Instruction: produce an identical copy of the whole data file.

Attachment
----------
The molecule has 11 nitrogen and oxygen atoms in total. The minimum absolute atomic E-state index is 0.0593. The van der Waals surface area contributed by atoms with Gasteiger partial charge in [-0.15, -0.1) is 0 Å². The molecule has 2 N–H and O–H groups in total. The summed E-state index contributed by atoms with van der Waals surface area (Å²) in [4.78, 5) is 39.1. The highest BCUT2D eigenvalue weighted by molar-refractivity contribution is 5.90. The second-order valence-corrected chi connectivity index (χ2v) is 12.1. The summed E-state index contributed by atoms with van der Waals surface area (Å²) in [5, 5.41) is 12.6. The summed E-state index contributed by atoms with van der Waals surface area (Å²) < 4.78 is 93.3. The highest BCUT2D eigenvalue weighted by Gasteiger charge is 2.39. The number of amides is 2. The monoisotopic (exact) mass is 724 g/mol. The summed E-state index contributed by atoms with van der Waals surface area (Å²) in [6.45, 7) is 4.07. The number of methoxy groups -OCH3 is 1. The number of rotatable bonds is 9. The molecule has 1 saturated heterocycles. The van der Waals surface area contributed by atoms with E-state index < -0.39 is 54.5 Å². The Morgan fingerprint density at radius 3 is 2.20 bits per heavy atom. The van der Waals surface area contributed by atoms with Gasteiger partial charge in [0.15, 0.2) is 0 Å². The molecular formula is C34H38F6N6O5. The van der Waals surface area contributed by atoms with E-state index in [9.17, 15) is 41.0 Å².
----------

The molecule has 11 nitrogen and oxygen atoms in total. The minimum absolute atomic E-state index is 0.0593. The van der Waals surface area contributed by atoms with Gasteiger partial charge in [-0.15, -0.1) is 0 Å². The molecule has 2 N–H and O–H groups in total. The summed E-state index contributed by atoms with van der Waals surface area (Å²) in [4.78, 5) is 39.1. The highest BCUT2D eigenvalue weighted by molar-refractivity contribution is 5.90. The second-order valence-corrected chi connectivity index (χ2v) is 12.1. The summed E-state index contributed by atoms with van der Waals surface area (Å²) in [5, 5.41) is 12.6. The summed E-state index contributed by atoms with van der Waals surface area (Å²) < 4.78 is 93.3. The highest BCUT2D eigenvalue weighted by Gasteiger charge is 2.39. The number of amides is 2. The monoisotopic (exact) mass is 724 g/mol. The summed E-state index contributed by atoms with van der Waals surface area (Å²) in [6.45, 7) is 4.07. The number of methoxy groups -OCH3 is 1. The number of rotatable bonds is 9. The molecule has 1 saturated heterocycles. The van der Waals surface area contributed by atoms with E-state index < -0.39 is 54.5 Å². The Morgan fingerprint density at radius 3 is 2.20 bits per heavy atom. The van der Waals surface area contributed by atoms with Gasteiger partial charge in [0.15, 0.2) is 0 Å². The molecular formula is C34H38F6N6O5. The van der Waals surface area contributed by atoms with E-state index in [9.17, 15) is 41.0 Å².